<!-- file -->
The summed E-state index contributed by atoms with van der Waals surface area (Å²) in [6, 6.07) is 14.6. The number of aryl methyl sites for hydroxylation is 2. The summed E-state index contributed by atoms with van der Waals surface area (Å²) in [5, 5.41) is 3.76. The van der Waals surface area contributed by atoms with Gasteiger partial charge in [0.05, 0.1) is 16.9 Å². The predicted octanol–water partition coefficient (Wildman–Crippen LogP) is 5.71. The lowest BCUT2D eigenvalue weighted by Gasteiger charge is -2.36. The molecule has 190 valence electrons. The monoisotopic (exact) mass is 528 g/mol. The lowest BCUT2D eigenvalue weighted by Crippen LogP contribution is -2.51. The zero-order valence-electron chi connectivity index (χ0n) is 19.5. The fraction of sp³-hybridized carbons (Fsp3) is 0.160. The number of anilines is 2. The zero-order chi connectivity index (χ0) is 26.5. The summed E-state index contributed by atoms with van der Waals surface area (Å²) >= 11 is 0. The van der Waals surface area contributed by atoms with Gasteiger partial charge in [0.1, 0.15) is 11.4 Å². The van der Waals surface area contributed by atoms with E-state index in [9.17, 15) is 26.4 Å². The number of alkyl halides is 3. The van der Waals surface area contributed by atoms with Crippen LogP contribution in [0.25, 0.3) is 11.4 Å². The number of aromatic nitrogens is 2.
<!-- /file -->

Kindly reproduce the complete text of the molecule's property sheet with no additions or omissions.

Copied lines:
The summed E-state index contributed by atoms with van der Waals surface area (Å²) in [6, 6.07) is 14.6. The number of aryl methyl sites for hydroxylation is 2. The summed E-state index contributed by atoms with van der Waals surface area (Å²) in [5, 5.41) is 3.76. The van der Waals surface area contributed by atoms with Gasteiger partial charge in [0.05, 0.1) is 16.9 Å². The predicted octanol–water partition coefficient (Wildman–Crippen LogP) is 5.71. The lowest BCUT2D eigenvalue weighted by Gasteiger charge is -2.36. The molecule has 190 valence electrons. The monoisotopic (exact) mass is 528 g/mol. The lowest BCUT2D eigenvalue weighted by Crippen LogP contribution is -2.51. The zero-order valence-electron chi connectivity index (χ0n) is 19.5. The fraction of sp³-hybridized carbons (Fsp3) is 0.160. The number of anilines is 2. The zero-order chi connectivity index (χ0) is 26.5. The summed E-state index contributed by atoms with van der Waals surface area (Å²) >= 11 is 0. The van der Waals surface area contributed by atoms with Gasteiger partial charge in [0.1, 0.15) is 11.4 Å². The van der Waals surface area contributed by atoms with E-state index in [9.17, 15) is 26.4 Å². The number of alkyl halides is 3. The van der Waals surface area contributed by atoms with Crippen LogP contribution in [0.25, 0.3) is 11.4 Å². The number of aromatic nitrogens is 2.